~PLEASE can we go to Stourhead?~ Each time we go to visit my parents in Salisbury my husband asks if we can go to Stourhead. It's a lot nearer to them and to my sister than it is to us but even so, once we get to Salisbury, there always seems to be something else - weather or my mother having other plans - that comes up and gets in the way. Even though Salisbury and Stourhead look to be quite close on a map and are about 25 miles apart, the route is cross-country and it takes about three-quarters of an hour to get there. On this occasion in July we stayed at my sister's place in the west of the county and took the opportunity to spend the day at Lacock Abbey and Stourhead. Stourhead was our second stop of the day. ~Our Visit~ We arrived mid-afternoon and the sky looked threatening. As we'd gone to visit the gardens and not the house, we knew there was a high risk that we'd get wet and on the drive between Lacock and Stourhead we'd had monsoon-like rains. We parked up in the car park, showed our membership cards and headed down the hill towards the gardens. It's quite a long walk before you even get to the entrance so if you're not too steady on your feet, ask for a transfer on one of the site's golf-buggy like shuttles. The path down the hill is quite steep but once you can get down to the actual entrance to the gardens, the path around the lake is fairly accessible and wheelchairs are available if required. The paths are compacted gravel and there's a bit of 'up and down' but nothing terribly steep. I would suggest a decent pushchair will do fine on the paths but a heavy wheelchair might not be much fun to push and there is no buggy alternative as far as I've been able to find out. Before reaching the gardens there's an interesting courtyard of craft and art shops and the Spread Eagle Inn offers food and drinks indoors or on the terrace outside. Looking at the sky we wanted to get a move on and decided to look at the shops on the way back and not delay any longer. My husband has been to Stourhead before and knew already that he loved the place. I'd only seen a couple of photos on the National Trust website and knew that they often make a place look more attractive than it really is. Stourhead bucks this trend and is far better in real life than in any of the beautiful photos you may have seen. ~History and the Buildings~ The gardens were laid out in the 18th Century for the Hoare family who had the local river dammed in the 1740s in order to create the lake which is the central feature of the gardens. Up to that time garden design tended to be very formal and full of straight lines and geometric designs so Henry Hoare II's decision to recreate a more natural and undulating landscape went against the trend of the time which had been heavily influenced by the French garden designers. It was also a period when the wealthy liked to take trips round Europe doing the so-called 'Grand Tour' and many returned with big ideas based on what they'd seen. Whilst we're content to bring back a fridge magnet of the Acropolis or a snow dome of the Eiffel Tower, the travellers of the 18th century came home with big ideas to build their own classical follies in their gardens. I was reminded of the gardens at Stowe, near Northampton, where the landowners filled their landscape with rather cheesy looking statuary and mini versions of great buildings. Stourhead is an altogether classier garden where the follies and buildings are tucked temptingly and tantalisingly amongst the vegetation to be glimpsed rather than stared at. We passed what I assumed was a war memorial by the entrance to the gardens, showed our membership cards and headed in. You really have only one decision to make and that is clockwise or anti-clockwise and once that's decided, just follow your nose. I am always a bit frustrated by gardens with too much choice and too many different parts. My desire to not miss anything drives me crazy and means I'm almost always left with the sense of missing something no matter how hard I try. That's one of the reasons I loved Stourhead - all you have to do is follow the path and you really can't get lost and equally important, you can't miss anything. The circuit is about one and a quarter miles in length but it feels much shorter because there's so much to see. We went clockwise since we've spent a lot of time in Buddhist countries and learned to always go that way but also because there's just something contrary about going widdershins. The first feature of note is the Palladian Bridge, a stone bridge with five symmetrical arches. It seems to be placed primarily for aesthetic purposes since walking across it would save only a few paces compared to walking round and I suspect it's there to reflect in the water but I suspect it's intended to give the impression of a river running out from the lake. The water around the bridge was a bit scummy and less clear than elsewhere so it was clear that there was no river draining under the bridge. Walking with the lake on our right hand side we took pictures the whole way around. In the old days of 35 mm film, these gardens would have been a 'two-reel' attraction - guaranteed to need at least a second reel in order to get all the pictures you would want. The next building we came to was the Temple of Apollo, a rotunda-like building sitting above the lake. You can walk up to it but we chose not to, our eyes always on the colour of the skies. The grandest of the buildings is called the Pantheon, named after the Roman temple to all the gods which was built by Marcus Agrippa. The Stourhead version is more modest but takes the heavy frontal columns and the triangular facade above the pillars. This is about half way round the lake so we stopped to sit down and take more photographs. The next building was a small cottage which I decided not to photograph as a woman covered in tattoos was determined to get her boyfriend to shoot dozens of pictures of her and I didn't particularly want her in my photos so we moved on to the grotto. The grotto is a fine example of how even someone with the most sophisticated taste and almost unlimited funds can have a bit of a brain-burp and build something hideous. It would need only a few gnomes and some shells in the mortar to look like something from the most down-market of seaside resorts. Clearly a lot of manpower went into creating this ugly grotto as the pattern of pebbles on the floor must have taken weeks to put together. The final building I remember was the Temple of Flora, not unlike a smaller version of the Pantheon, it was another handy place to stop and watch the ducks and swans on the lake. ~When can we go again?~ July was a good time to visit. The long days and traditionally rubbish English weather meant everything was lush and green. The rain held off long enough for us to get round though it certainly wasn't warm enough to linger as long as we might have done if we'd been less concerned about getting really wet. The swans and ducks were entertaining and getting there before the school holidays started meant we pretty much had the place to ourselves and - tattoo lady and her beau excepted - nobody really got in our way or made us modify our plans. The walk back up the hill was completed with the rain still holding off which we felt was reason enough to celebrate with big hearty slices of cake and a couple of hot drinks. Having seen it in summer, I'm now really keen to go back again with my camera and see it in autumn, winter and spring. Sounds like my Mum might be getting more visits than she expected. ~Recommendation~ Now that we've been I can't quite believe it took us so long to get there. Stourhead is a stunning garden and I can't imagine anyone wouldn't love it. Mobility issues have been discussed already and the National Trust will happily get you to the gates of the gardens but from then on, it's not so easy for those who aren't good on their feet. Even so, I wouldn't say 'don't go' since you could take a seat in the Temple of Flora and just enjoy the view. ~Practical stuff~ There are no toilets in the gardens - the nearest are probably at the Spread Eagle Pub or back in the car park near the cafe. The gardens are open daily from 9 am to 6 pm throughout the year. By contrast Stourhead House has more complex opening arrangements so if you want to see the house as well as the gardens (and I suspect most people don't bother with the house - it's apparently 'nothing special' according to the guide we spoke to at Lacock Abbey) be sure to check the website for the times and days of the week as these vary at different times of the year. Gift aid admission prices for the gardens are £8.10 for adults and £4.40 for children with family tickets for £19.20. Turn up by bicycle or on foot and they offer reduced prices.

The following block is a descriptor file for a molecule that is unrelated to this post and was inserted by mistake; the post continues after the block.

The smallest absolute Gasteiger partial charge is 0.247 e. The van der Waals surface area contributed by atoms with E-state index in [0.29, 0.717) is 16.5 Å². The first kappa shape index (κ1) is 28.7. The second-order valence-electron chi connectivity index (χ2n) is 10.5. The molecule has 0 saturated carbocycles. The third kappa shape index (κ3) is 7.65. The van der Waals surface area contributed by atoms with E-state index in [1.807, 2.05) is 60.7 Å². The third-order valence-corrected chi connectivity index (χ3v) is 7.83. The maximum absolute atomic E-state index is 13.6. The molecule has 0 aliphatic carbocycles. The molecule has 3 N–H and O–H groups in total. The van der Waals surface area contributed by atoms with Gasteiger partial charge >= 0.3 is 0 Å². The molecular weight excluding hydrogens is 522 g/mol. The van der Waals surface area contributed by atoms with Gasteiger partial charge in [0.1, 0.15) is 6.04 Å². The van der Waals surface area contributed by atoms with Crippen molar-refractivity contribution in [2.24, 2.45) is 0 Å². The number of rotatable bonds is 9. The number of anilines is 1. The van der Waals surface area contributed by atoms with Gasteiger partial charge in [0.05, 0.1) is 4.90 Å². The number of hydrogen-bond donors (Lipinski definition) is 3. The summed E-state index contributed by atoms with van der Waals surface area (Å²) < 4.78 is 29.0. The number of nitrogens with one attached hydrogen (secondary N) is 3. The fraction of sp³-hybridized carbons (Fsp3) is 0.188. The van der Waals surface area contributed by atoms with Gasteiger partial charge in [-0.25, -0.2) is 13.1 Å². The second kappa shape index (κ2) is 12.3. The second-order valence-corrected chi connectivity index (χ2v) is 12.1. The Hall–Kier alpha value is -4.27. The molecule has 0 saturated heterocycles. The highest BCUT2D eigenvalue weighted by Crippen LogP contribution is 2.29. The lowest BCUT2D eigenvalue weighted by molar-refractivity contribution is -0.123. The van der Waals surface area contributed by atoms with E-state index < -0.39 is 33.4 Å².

Stourhead. Stourhead is a country estate of 2650 acres (owned by the national trust) deep in the Wiltshire countryside which is probably one of the best gardens in the world. It is great to visit at all times of the year whether it is in during the Spring, Summer, Autumn or Winter as each season gives a different perspective and range of colours to behold. Red and brown hues in the autumn to match the magnificence of fall in New England USA as trees were imported from as far away as America, China and Japan. In spring the grounds come alive with bluebells and daffodils doted throughout the estate giving a carpet of colour and feeling of rebirth. In winter when frost is on the ground and the lake is frozen it looks like a winter wonderland. In summer green, alive and inviting. The time of the day also influences the views that you get for example at dawn and as the sun rises and works its way across the sky it imparts different lighting to the trees giving different colours and hues. This is a photographer and landscape artists dream location An monthly timetable of flowers is listed on the National trust website as follows. January- Snowdrops. February- Snowdrops March- Daffodils. April - Daffodils Bluebells Rhododendrons May - Bluebells Magnolias Rhododendrons Camilias June - Rhododendrons July - Virburnum Magnolias Philadelphus August - Hydrangeas September - Hydrangeas October - Autumn colours. The trees are wide and varied including conifers, red cedars and the giant redwood trees which give a wonderful display in the autumn. It has been described as a living breathing piece of art. At various times throughout the last two hundred years there has been the occasional massive storm producing hurricane force winds and on one occasion 300 trees were lost. Another storm saw the felling of another massive tree measured at over 400 feet. Over the years of course trees have been added to enhance the beauty. The scenery is absolutely stunning and there are pictures and paintings that are quite famous and popular with wonderful views of the trees lakes and Roman temples dotted around the estate. These can be found on calendars and chocolate boxes. You can take a three mile walk which takes you all around the estate so that you get the opportunity of different vistas throughout your walk. The estate had been owned for 700 hundred years by Stourton family but was sold to Henry Hoare I who was the son of a rich banker in 1717.The estate and village in the valley were owned by the Hoare family and they had a massive Palladian mansion built in place of the house that was already there right at the top of the hill overlooking the valley and the village below. Down in the village there is a church, a pub, a memorial to those who fell in the First World War including the only son and heir to the estate and a number of cottages. There are four farms dotted around the estate one is on top of the opposite side of the valley overlooking the parkland. There is also are also two Iron Age forts on the far side of the valley. The Palladian mansion built on top of the hill is a magnificent house which houses a very large collection of collectables including rare Chippendale furniture, art and books. There is a massive library in the mansion. There was a fire in 1902 which caused immense damage to the building but fortunately most of the furniture was saved from the ravages of the fire. The valley was a unique and wonderful setting to develop this ornamental garden which was designed by Henry Hoare II (Known as the Magnificent) and the garden was initially laid out between 1781 to 1790. Over the years it has been added to, to make it what it is today. You can imagine after two hundred years how the trees and shrubs have grown and matured enhancing the landscape in all its beauty. In 1946 Henry Hoare the 6th Baronet gave part of the Stourhead estate to the National trust. Within one year he died and his wife died six hours after him. There was no real heir to the estate as their only son had been killed in the First World War. There is a massive man made lake in the centre of the valley which is also the source of the river Stour having been dammed to create the lake. There is a Palladian bridge crossing part of the lake which gives a fantastic mirrored effect when taking photographs. The dam at the far end of the valley to helps maintain and tops up the lake. Dotted around the lake there is a footpath that you can walk around and a rocky formation containing a little grotto containing little nymph like statues. It is very cool in here and is featured in a lot of Italian gardens to provide a cool place to sit. There are water features, cascades and Roman and Greek temples dedicated to Apollo, and the Parthenon in Rome, an obelisk and a 50 metre high tower which can be climbed to get a bird's eye view of the gardens and estate. There is a three mile walk that you can take around the gardens on gravel and woodchip pathways. It is not really suitable for people with walking difficulties or mobility problems as it is quite hilly and there are some steep inclines to walk up or down. It is not too bad on the walk around the lake but bear in mind that the pathway is covered in gravel which may make it very hard to push a wheelchair around. Whilst walking around the route you can view the whole of the gardens from different angles and each new vista is stunning and beautiful. Facilities there is a farm shop and gift shop in the visitor centre near the car park. There is a pub and restaurant in the village. The gardens are open from 9Am to 6PM Daily The house is open at various times but usually from 10AM- 5 or 6PM Entrance is Adults £11.100 Child £5.50 Family ticket £26.30 National trust members free admission. Would I recommend a visit. Yes I would it is an absolutely stunning and beautiful place. The photo opportunities are probably one of the best features of the visit taking photos of the beautiful temples form various spots around the estate making each and everyone unique. It is good for families but I would suggest you wear a decent pair of walking shoes. It does not matter whether it is rain or sunshine the gardens are absolutely beautiful and I don't think anyone wouldn't appreciate a visit here/ Stourhead Estate Office, Stourton, Warminster, Wiltshire. BA12 6QD Telephone:- 01747 841152 Directions:- By road At Stourton, off B3092, 3 miles north west of Mere (A303), 8 miles south of Frome (A361).